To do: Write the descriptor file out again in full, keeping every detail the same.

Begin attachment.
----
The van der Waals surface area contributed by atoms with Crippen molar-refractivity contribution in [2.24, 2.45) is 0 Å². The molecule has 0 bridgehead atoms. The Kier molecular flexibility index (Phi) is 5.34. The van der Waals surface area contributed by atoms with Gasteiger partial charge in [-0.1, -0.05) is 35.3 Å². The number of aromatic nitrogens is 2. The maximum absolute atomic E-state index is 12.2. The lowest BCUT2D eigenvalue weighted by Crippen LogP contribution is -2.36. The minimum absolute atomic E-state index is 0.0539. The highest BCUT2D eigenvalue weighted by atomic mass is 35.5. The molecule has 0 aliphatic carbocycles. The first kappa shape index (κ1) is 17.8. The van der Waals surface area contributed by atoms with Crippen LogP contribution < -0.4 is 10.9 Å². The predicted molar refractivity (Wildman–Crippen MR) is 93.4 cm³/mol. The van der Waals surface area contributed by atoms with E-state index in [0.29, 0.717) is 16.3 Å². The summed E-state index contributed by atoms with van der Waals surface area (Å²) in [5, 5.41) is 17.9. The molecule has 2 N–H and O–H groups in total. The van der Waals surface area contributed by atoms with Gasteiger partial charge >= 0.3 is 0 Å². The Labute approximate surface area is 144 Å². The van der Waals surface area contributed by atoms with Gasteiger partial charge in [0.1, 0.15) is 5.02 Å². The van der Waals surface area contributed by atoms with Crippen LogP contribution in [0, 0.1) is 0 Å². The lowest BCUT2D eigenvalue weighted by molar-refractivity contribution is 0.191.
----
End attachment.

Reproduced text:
The van der Waals surface area contributed by atoms with Crippen molar-refractivity contribution in [2.24, 2.45) is 0 Å². The molecule has 0 bridgehead atoms. The Kier molecular flexibility index (Phi) is 5.34. The van der Waals surface area contributed by atoms with Gasteiger partial charge in [-0.1, -0.05) is 35.3 Å². The number of aromatic nitrogens is 2. The maximum absolute atomic E-state index is 12.2. The lowest BCUT2D eigenvalue weighted by Crippen LogP contribution is -2.36. The minimum absolute atomic E-state index is 0.0539. The highest BCUT2D eigenvalue weighted by atomic mass is 35.5. The molecule has 0 aliphatic carbocycles. The first kappa shape index (κ1) is 17.8. The van der Waals surface area contributed by atoms with Crippen LogP contribution < -0.4 is 10.9 Å². The predicted molar refractivity (Wildman–Crippen MR) is 93.4 cm³/mol. The van der Waals surface area contributed by atoms with E-state index in [0.29, 0.717) is 16.3 Å². The summed E-state index contributed by atoms with van der Waals surface area (Å²) in [5, 5.41) is 17.9. The molecule has 2 N–H and O–H groups in total. The van der Waals surface area contributed by atoms with Gasteiger partial charge >= 0.3 is 0 Å². The Labute approximate surface area is 144 Å². The van der Waals surface area contributed by atoms with Gasteiger partial charge in [0.1, 0.15) is 5.02 Å². The van der Waals surface area contributed by atoms with Crippen LogP contribution in [0, 0.1) is 0 Å². The lowest BCUT2D eigenvalue weighted by molar-refractivity contribution is 0.191.